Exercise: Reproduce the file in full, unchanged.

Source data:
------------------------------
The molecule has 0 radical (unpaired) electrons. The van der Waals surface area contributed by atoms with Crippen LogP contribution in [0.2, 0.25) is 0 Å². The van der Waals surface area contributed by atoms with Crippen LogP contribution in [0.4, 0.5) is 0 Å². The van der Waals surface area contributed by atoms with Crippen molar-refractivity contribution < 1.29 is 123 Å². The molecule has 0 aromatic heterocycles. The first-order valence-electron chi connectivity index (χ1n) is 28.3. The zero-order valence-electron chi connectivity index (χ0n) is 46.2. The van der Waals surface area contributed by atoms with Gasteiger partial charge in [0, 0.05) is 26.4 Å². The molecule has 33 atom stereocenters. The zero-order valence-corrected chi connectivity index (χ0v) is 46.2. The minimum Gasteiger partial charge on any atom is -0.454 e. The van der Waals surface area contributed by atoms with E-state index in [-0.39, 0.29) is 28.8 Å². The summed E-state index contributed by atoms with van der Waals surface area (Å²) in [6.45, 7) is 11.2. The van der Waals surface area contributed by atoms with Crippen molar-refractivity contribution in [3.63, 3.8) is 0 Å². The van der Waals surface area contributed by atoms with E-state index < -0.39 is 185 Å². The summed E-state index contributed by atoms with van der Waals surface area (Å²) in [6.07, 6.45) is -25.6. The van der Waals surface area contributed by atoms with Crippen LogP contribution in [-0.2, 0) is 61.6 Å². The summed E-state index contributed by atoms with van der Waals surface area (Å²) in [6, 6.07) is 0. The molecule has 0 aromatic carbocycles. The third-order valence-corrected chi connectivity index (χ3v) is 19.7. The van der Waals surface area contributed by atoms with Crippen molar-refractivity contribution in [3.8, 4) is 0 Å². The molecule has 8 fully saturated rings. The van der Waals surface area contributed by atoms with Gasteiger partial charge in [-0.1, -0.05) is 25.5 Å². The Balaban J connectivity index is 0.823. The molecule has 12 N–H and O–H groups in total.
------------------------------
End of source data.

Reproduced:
The molecule has 0 radical (unpaired) electrons. The van der Waals surface area contributed by atoms with Crippen LogP contribution in [0.2, 0.25) is 0 Å². The van der Waals surface area contributed by atoms with Crippen LogP contribution in [0.4, 0.5) is 0 Å². The van der Waals surface area contributed by atoms with Crippen molar-refractivity contribution < 1.29 is 123 Å². The molecule has 0 aromatic heterocycles. The first-order valence-electron chi connectivity index (χ1n) is 28.3. The zero-order valence-electron chi connectivity index (χ0n) is 46.2. The van der Waals surface area contributed by atoms with Gasteiger partial charge in [0, 0.05) is 26.4 Å². The molecule has 33 atom stereocenters. The zero-order valence-corrected chi connectivity index (χ0v) is 46.2. The minimum Gasteiger partial charge on any atom is -0.454 e. The van der Waals surface area contributed by atoms with E-state index in [-0.39, 0.29) is 28.8 Å². The summed E-state index contributed by atoms with van der Waals surface area (Å²) in [6.45, 7) is 11.2. The van der Waals surface area contributed by atoms with Crippen molar-refractivity contribution in [3.63, 3.8) is 0 Å². The van der Waals surface area contributed by atoms with E-state index < -0.39 is 185 Å². The summed E-state index contributed by atoms with van der Waals surface area (Å²) in [6.07, 6.45) is -25.6. The van der Waals surface area contributed by atoms with Crippen LogP contribution in [-0.2, 0) is 61.6 Å². The summed E-state index contributed by atoms with van der Waals surface area (Å²) in [6, 6.07) is 0. The molecule has 0 aromatic carbocycles. The third-order valence-corrected chi connectivity index (χ3v) is 19.7. The van der Waals surface area contributed by atoms with Crippen molar-refractivity contribution in [3.8, 4) is 0 Å². The molecule has 8 fully saturated rings. The van der Waals surface area contributed by atoms with Gasteiger partial charge in [-0.1, -0.05) is 25.5 Å². The Balaban J connectivity index is 0.823. The molecule has 12 N–H and O–H groups in total.